Nova Scotia

Nova Scotian artist turns ocean trash into treasure

Artist Jennifer MacLatchy hopes that by elevating ocean garbage into art, people might start thinking twice about what they're throwing away — and where it might end up.

Seeing beauty in plastic might help us waste less, artist Jennifer MacLatchy says

Jennifer MacLatchy says she fills a bag with garbage every time she walks on the beach. She has even found a computer, a car bumper and a fridge. (Nina Corfu/CBC)

When Jennifer MacLatchy walks along Nova Scotia's beaches, she isn't looking for pretty shells or stones, like your typical beachcomber. Instead, she's looking for garbage. Garbage to turn into art.

When the sun catches them, they're just luminous. Kind of beautiful — in a terrible way.- Jennifer MacLatchy describing balls of fishing line washed up on the beach.

The 33-year-old, who presented her work at the Sixth International Marine Debris Conference in San Diego on March 14, said she wants to clean the shore up, and seeing the beauty in the junk that washes up on the sand keeps her motivated.

Ocean Treasures #300 includes two lobster buoys, a blue glove, piece of a red plastic cup, a long sheet of bubble wrap and pink insulation foam. (Jennifer MacLatchy)

MacLatchy, who is working on an interdisciplinary PhD in art and the environment at Dalhousie University in Halifax, also hopes that by elevating ocean garbage into art, people might start thinking twice about what they're throwing away — and where it might end up.

This piece of fibreglass was one of many finds on Crystal Crescent Beach on April 12. (Nina Corfu/CBC)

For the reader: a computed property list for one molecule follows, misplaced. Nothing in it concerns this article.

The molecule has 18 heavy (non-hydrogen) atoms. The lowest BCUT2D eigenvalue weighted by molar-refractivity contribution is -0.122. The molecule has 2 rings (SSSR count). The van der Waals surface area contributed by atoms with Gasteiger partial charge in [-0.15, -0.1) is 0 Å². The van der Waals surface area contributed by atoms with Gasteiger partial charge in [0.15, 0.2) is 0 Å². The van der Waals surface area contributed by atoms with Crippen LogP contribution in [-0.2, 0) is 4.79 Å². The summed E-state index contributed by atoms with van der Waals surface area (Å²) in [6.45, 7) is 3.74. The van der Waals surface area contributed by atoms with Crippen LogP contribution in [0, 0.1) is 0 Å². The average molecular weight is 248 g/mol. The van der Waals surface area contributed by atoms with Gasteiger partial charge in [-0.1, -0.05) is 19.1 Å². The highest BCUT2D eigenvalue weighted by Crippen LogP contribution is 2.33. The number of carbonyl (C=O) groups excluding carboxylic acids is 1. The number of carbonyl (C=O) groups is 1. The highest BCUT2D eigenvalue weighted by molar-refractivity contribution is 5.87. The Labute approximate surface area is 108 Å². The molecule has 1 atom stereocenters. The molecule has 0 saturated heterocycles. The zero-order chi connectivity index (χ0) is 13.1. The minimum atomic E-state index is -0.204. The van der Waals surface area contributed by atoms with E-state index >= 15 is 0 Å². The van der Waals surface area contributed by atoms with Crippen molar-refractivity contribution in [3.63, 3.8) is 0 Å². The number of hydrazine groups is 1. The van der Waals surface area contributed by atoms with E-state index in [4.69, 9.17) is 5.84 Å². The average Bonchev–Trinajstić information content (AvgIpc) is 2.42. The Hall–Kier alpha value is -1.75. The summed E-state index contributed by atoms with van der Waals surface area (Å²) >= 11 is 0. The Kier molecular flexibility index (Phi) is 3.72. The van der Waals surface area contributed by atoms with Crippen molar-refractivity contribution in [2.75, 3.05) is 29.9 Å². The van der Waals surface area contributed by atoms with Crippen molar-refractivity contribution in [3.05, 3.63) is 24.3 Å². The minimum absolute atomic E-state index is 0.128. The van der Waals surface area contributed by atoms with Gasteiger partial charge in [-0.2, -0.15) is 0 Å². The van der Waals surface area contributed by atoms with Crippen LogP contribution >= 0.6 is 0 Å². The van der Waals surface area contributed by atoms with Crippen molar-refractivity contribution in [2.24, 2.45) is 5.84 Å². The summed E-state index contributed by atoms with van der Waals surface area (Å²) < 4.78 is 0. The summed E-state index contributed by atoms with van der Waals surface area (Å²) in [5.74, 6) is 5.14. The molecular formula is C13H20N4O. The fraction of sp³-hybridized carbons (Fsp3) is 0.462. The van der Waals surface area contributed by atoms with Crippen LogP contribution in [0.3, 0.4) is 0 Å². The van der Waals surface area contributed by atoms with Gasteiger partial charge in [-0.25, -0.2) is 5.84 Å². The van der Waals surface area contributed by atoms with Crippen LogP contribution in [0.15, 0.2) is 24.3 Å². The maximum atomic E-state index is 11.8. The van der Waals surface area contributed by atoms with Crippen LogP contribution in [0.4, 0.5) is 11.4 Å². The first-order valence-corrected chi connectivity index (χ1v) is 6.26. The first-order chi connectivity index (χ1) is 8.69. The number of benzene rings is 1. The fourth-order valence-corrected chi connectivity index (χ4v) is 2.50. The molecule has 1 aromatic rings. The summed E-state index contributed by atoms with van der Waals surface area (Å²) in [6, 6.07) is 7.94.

On her regular beach walks, MacLatchy finds lots of bottle caps, lobster trap tags, bullet shells, fishing line and rope.

She's also found half a MacBook computer, a piece of a Mazda bumper and a fridge.

Ocean Treasures #283 includes a right flip-flop, a left insole and piece of a blue milk crate. (Jennifer MacLatchy)

MacLatchy started arranging her finds and posting photos of the montages on Instagram, under the title Ocean Treasures, about three years ago, as a way to archive what she found.

She has also experimented with weaving found rope into baskets and crocheting found plastic into sculpture.

Lobster trap tags are a common find, MacLatchy says, along with bottle caps, bullet shells, fishing line and rope. (Nina Corfu/CBC)

MacLatchy said she makes her art to bring attention to all of the garbage in the ocean, but also to give herself a sense of accomplishment in the face of futility.

"You clean up one area," she said, "and then the tide comes in and you've got to clean it up again."

MacLatchy says she fills at least one garbage bag every time she visits Crystal Crescent Beach. (Nina Corfu/CBC)

We need to change the way we think about plastics in particular, MacLatchy said, so that we aren't so quick to throw it away.

If you use plastic in your daily life, "some of it is ending up in the ocean," she said, "no matter how you go about disposing of it." 

Ocean Treasures #289 includes a small wheel, a tangle of blue fishing line, a green pot scrubber and Styrofoam. (Jennifer MacLatchy)

That idea can make you feel "really depressed and hopeless," MacLatchy said, unless you turn it on its head, and try to think of plastic as treasure instead of trash.

"Plastic is going to exist forever," she said, "so we should do something with it that makes it valuable."

MacLatchy is pursing an interdisciplinary PhD in art and the environment at Dalhousie University in Halifax. She also works as a seasonal kayak guide. (Nina Corfu/CBC)

You could look at balls of tangled fishing line as a mess and possible hazard, MacLatchy said. Or you could choose, instead, to focus on how they catch the light when the sun shines.

"They're just luminous," she said. "Kind of beautiful — in a terrible way."

MacLatchy says she cleans up, then the tide comes in and she has to clean up all over again. (Jennifer MacLatchy)

Listen to the sounds of a recent beach walk with Jennifer MacLatchy here:

About the Author

Nina Corfu

Associate Producer

Nina Corfu has worked with CBC Nova Scotia since 2006, primarily as a reporter and producer for local radio programs. In 2018, she helped launch and build a national website for preteens called CBC Kids News. Get in touch by email: nina.corfu@cbc.ca

With files from CBC's Information Morning